In November 2018, we transformed an empty retail unit on Little Clarendon Street, a busy shopping street in Central Oxford into ‘a public talking shop on housing and homelessness.
Using principles of participatory urban design and building on the concept of an ‘urban room’, Open House was an experiment in placemaking, active citizenship and how to include more people in the decisions that are being made about housing in Oxford.
By creating Open House we were asking a question. Could creating a space that is actively welcoming to people without a permanent home and including them in the conversations that are being had about housing in the city encourage a movement to create a fairer housing system that has a lived experience of homelessness in its DNA?
Our brief for the design of Open House was ‘to make it easy for people to talk to strangers about housing.’ To that end we created an open space with a mix of seating arrangements, activities, and an interactive exhibition on attitudes towards housing and homelessness.
Our brief for the design of Open House was to make it easy for people to talk to strangers about housing.
As a space which would welcome people experiencing poor housing or homelessness, we had to take into account the needs of this community. As well as safeguarding issues, our design had to work for people dealing with trauma and a higher than average number of people with learning difficulties.
We created distinct areas with different lighting levels, footfall and types of seating. We followed the principles of Psychologically Inspired Environmental Design in our choice of colour and materials. We designed a high-quality piece of furnitecture in the form of a 1:4 scale model of a house which contained recorded ‘housing stories’, people talking about what it means to make Oxford their home.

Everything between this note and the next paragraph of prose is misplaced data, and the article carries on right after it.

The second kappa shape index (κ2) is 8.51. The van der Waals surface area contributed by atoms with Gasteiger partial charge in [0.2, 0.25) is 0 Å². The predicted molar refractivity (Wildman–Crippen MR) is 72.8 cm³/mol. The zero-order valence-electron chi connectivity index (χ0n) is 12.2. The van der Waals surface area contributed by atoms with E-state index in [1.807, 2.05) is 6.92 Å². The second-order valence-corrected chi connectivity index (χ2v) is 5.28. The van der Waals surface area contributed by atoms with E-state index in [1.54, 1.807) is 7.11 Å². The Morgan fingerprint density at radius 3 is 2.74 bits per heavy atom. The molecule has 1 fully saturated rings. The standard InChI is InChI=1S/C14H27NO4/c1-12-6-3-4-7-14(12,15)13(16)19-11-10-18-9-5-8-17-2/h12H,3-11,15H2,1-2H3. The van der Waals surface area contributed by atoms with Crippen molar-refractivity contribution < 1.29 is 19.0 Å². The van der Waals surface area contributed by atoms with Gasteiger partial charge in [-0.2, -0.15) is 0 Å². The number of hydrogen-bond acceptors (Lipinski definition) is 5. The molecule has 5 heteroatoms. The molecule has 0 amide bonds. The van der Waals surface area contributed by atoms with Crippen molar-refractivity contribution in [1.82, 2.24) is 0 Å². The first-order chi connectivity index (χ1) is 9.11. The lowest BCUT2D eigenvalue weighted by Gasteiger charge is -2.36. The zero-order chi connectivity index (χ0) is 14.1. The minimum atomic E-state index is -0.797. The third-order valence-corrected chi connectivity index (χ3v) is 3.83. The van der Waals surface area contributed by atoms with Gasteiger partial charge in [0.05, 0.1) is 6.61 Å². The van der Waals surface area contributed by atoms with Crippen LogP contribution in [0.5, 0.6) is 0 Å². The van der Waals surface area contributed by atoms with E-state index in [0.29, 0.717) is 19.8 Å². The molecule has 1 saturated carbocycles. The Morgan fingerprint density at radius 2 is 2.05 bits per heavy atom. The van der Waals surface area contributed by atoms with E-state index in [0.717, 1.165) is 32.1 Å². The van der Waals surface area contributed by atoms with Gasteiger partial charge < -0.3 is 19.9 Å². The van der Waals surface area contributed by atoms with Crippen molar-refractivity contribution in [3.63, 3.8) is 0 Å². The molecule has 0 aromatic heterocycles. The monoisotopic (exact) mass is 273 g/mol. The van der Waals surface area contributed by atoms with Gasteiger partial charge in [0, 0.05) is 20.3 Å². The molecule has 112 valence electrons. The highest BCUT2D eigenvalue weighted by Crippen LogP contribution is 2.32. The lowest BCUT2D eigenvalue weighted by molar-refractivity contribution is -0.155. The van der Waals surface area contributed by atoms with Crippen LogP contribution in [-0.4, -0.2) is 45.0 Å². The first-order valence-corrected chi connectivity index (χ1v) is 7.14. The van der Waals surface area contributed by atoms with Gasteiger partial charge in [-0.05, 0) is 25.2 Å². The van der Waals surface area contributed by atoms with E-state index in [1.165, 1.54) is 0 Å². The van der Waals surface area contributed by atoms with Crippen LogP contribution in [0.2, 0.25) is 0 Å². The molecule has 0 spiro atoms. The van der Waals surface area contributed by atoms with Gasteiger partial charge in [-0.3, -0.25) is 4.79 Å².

The translucent interior created a protected yet not isolated space. The exterior was ‘clad’ with cardboard tiles allowing visitors to add their experiences to the houses.
Our exhibition and event design followed the same brief as the space and we designed a programme of events including panel discussions, hackathons, crafting consultations and story-telling workshops.
We designed an events policy which made our events as accessible as possible to people with many different experiences of housing and homelessness.
A visit to Open House would find parents with small children seeking somewhere to play and relax without a cost, a few people who had been rough sleeping and were seeking a hot drink and a phone charge, outreach and options professionals meeting clients in a more relaxed space then the job centre, a young man living in a house without any shared space looking for some company and a puzzle partner, or a small group meeting to discuss the potential for starting a renters union in Oxford.
Open House at Little Clarendon Street closed in October 2019 and we are currently in conversations to develop the idea and enable more ‘public talking shops’ to open elsewhere.